The Trump administration’s tax proposal, which calls for lowering the corporate tax rate to 15% from 35%, as well as dropping the top marginal federal rate to 35% from 39.6%, has been greeted with indifference by the municipal bond market thus far.
Both the municipal and Treasury bond markets have taken the announcement in stride with rates and ratios changing only slightly. We assign a low probability to the passing of a corporate tax-rate reduction to 15% and markets seem to agree. The administration’s proposed tax-reform package and market impact bears watching closely, however, as it winds its way through the legislative process.
Perhaps the most impactful part of the plan calls for lowering the corporate tax rate to 15%. This proposed cut in the corporate rate is significant as the lower tax rate would reduce the appeal of tax-exempt bonds for the insurance companies and banks that hold 14% and 15% of outstanding municipal debt, respectively. Standish believes that while demand from these institutions could decrease gradually as a result of this lower tax rate, widespread selling is unlikely. Accounting conventions should keep insurance companies from rapidly selling off municipal bonds and the favorable risk/reward and liquidity characteristics of these bonds continue to make them attractive investment propositions.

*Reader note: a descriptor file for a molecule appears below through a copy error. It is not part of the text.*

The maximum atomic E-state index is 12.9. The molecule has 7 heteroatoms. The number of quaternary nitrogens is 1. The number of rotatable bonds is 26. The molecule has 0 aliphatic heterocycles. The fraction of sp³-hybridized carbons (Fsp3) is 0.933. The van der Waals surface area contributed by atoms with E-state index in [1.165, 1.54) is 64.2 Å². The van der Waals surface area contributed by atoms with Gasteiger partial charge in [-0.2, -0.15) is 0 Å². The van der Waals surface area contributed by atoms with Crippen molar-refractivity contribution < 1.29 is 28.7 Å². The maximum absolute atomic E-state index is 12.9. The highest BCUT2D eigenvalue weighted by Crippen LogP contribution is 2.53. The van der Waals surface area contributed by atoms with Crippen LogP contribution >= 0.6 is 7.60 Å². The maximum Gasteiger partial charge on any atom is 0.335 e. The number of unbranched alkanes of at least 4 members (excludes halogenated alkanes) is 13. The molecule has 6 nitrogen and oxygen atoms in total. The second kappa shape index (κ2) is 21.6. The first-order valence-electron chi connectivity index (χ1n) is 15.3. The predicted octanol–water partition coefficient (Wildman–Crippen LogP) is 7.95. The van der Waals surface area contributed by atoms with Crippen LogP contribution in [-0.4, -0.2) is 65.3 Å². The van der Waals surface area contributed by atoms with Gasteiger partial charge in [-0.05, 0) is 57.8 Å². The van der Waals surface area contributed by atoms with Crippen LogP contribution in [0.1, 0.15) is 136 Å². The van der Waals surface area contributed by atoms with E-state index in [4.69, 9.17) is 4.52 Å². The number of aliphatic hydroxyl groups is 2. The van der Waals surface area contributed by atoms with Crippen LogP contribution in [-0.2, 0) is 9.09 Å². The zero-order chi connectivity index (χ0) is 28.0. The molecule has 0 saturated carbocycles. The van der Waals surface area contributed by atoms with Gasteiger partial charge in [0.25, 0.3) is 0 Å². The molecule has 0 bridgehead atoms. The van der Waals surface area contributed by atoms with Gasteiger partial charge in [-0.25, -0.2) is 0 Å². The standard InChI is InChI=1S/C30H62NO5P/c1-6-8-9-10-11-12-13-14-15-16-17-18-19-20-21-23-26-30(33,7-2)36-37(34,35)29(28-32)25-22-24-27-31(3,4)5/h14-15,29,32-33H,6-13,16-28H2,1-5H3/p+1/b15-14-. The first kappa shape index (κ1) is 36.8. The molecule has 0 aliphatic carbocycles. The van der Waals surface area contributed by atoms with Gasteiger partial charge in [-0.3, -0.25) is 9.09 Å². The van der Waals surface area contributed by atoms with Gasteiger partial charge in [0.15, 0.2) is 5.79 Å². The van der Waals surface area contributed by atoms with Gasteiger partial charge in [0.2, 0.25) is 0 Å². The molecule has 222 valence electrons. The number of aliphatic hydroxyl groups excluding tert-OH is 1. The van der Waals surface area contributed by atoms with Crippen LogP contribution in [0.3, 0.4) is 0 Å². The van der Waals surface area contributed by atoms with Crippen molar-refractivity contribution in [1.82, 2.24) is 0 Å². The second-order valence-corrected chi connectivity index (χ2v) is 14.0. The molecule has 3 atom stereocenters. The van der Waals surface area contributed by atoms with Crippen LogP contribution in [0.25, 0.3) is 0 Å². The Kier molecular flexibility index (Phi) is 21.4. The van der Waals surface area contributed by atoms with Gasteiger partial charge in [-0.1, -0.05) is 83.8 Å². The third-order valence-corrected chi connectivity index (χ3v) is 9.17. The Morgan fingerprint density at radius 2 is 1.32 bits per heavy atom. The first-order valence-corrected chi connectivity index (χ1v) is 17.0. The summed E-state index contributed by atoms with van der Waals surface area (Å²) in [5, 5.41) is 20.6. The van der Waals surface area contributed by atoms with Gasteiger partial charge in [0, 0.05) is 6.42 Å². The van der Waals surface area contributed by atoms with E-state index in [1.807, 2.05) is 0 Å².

KEY ATTRIBUTES: TAX-EXEMPT VS. TAXABLE MUNICIPALS
Other provisions of the Trump tax proposal offer even less chance of disrupting the municipal bond market. A proposed cut in the top individual income-tax rate from 39.6% to 35% would likely have a negligible impact. Previous cuts to top marginal rates, such as those enacted during the Ronald Reagan and George W. Bush administrations, had no discernible impact on municipal bond pricing; also, historically municipal bond yields have consistently been higher than the prevailing implied tax rate relative to Treasuries.
Within the tax proposal, the call for phasing out of some deductions—1) state and local taxes from federal taxable income and 2) removal of the alternative minimum tax (AMT)— could have implications for select municipal bonds. We see the potential loss of these deductions raising demand for tax-free municipal bonds from U.S. individuals in high-tax states such as California, New York and New Jersey. Furthermore, municipal bonds subject to AMT provisions could get a price boost as those rules are eliminated.
In the event that corporate bondholders reduce their municipal bond exposure as a result of tax reform, which could pressure yields higher, we would view this as a buying opportunity. Furthermore, we believe some allocation to taxable municipal bonds can provide a hedge to the potential outcome of these proposed lower tax rates. We believe that regardless of what happens with tax reform, taxable and tax-free municipal bonds deserve consideration for investment portfolios of both U.S. and non-U.S. investors alike.